Sole proprietors are business owners who do not have any registered partners that they work with. This does not mean that they do not have investors, it just means that they are only registered owner of their business. While taxes can be expensive for sole proprietors, they can also help with business costs when the business owner learns to take advantage of all of the write-offs they are entitled to. Business owners can write-off just about anything, but there are limitations.
Writing Off The Student Loans
There are thousands of potential business expenses that a sole proprietor can write off to help lower their tax burden, but the principal of their student loans is not one of them. Each student loan payment you make consists of principal, interest and fees. While sole proprietors would like to think that their education should be considered a business expense, the federal government disagrees and does not allow principal on student loans to be tax deductible.
What About The Interest?
If you meet the income requirements set up by the IRS, then you qualify to write off the interest you pay each year on your student loans. It may not sound like a lot, but a student loan of $20,000.00 at five percent interest is a write-off of $1,000.00. This would be enough to drop your taxable income to a lower bracket and significantly lower your tax burden.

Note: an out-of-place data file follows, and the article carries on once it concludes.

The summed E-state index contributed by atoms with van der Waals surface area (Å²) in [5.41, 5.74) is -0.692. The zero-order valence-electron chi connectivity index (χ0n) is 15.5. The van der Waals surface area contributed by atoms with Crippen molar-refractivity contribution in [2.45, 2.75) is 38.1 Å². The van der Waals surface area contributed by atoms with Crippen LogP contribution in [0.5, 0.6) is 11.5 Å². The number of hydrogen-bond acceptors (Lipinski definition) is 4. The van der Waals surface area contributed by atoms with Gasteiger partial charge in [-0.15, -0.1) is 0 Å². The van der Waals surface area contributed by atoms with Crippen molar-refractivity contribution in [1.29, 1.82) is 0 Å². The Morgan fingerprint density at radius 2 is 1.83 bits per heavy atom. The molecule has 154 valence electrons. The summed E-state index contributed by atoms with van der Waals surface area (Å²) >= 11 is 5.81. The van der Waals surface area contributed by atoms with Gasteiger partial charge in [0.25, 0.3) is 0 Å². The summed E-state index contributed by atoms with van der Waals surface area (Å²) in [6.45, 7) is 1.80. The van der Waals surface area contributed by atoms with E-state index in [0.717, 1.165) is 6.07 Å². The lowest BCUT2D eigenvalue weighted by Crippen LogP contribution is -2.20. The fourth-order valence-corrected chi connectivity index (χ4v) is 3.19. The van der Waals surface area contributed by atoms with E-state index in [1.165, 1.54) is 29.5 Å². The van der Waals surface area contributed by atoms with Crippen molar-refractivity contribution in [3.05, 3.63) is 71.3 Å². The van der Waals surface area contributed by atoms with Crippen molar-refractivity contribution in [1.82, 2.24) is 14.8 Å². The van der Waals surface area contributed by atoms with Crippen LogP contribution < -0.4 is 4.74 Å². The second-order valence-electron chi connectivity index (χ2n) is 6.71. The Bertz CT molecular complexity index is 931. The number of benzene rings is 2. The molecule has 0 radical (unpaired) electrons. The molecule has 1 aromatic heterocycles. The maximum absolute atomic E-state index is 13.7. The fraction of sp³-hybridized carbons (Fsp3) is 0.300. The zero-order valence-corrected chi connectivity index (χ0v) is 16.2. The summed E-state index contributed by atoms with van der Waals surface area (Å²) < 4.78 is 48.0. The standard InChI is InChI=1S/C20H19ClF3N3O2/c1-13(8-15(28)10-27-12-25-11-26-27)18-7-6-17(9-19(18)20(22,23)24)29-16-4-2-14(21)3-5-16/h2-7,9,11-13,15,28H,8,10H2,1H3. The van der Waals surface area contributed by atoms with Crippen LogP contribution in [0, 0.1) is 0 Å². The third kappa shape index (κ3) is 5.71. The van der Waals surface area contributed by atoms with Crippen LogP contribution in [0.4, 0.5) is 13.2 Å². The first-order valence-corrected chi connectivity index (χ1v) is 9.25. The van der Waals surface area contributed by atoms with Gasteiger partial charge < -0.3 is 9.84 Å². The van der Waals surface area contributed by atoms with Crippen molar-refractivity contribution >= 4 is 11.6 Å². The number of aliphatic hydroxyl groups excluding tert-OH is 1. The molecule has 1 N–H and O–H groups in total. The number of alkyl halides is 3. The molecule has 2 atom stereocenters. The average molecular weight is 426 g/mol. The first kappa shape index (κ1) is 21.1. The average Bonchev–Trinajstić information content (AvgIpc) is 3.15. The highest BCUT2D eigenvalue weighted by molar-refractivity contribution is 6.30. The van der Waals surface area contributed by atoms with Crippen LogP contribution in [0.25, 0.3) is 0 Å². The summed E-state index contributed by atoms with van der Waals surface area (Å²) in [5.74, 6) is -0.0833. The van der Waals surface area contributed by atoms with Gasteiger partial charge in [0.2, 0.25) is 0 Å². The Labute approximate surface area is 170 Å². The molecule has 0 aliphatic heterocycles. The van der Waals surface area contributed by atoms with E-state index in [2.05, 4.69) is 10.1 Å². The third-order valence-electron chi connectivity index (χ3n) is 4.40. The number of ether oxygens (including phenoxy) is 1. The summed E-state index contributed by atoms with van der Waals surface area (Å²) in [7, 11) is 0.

The interest on your student loans is not the only write-off you have a sole proprietor. All of the office supplies, postage and printer ink you buy throughout the year is tax deductible. Be sure to keep a detailed log of the miles you drive for your business because that is also a write-off.
If you work from home, then the percentage of your house that you use for business is a write-off up to a maximum. Part of your cell phone and Internet provider bills are also deductible if you use them for business, and any money you pay to maintain the office portion of your home is also tax deductible.
Entrepreneurs spend years in college learning their craft and preparing to start their own businesses. While their education is pertinent to their business, the principal on their student loans is not considered a business expense. But you may qualify to write off the interest on your student loans, and there are plenty of other deductions you can use to lower your tax burden as a small business owner.
Jim Treebold is a North Carolina based writer. He lives by the mantra of “Learn 1 new thing each day”! Jim loves to write, read, pedal around on his electric bike and dream of big things. Drop him a line if you like his writing, he loves hearing from his readers!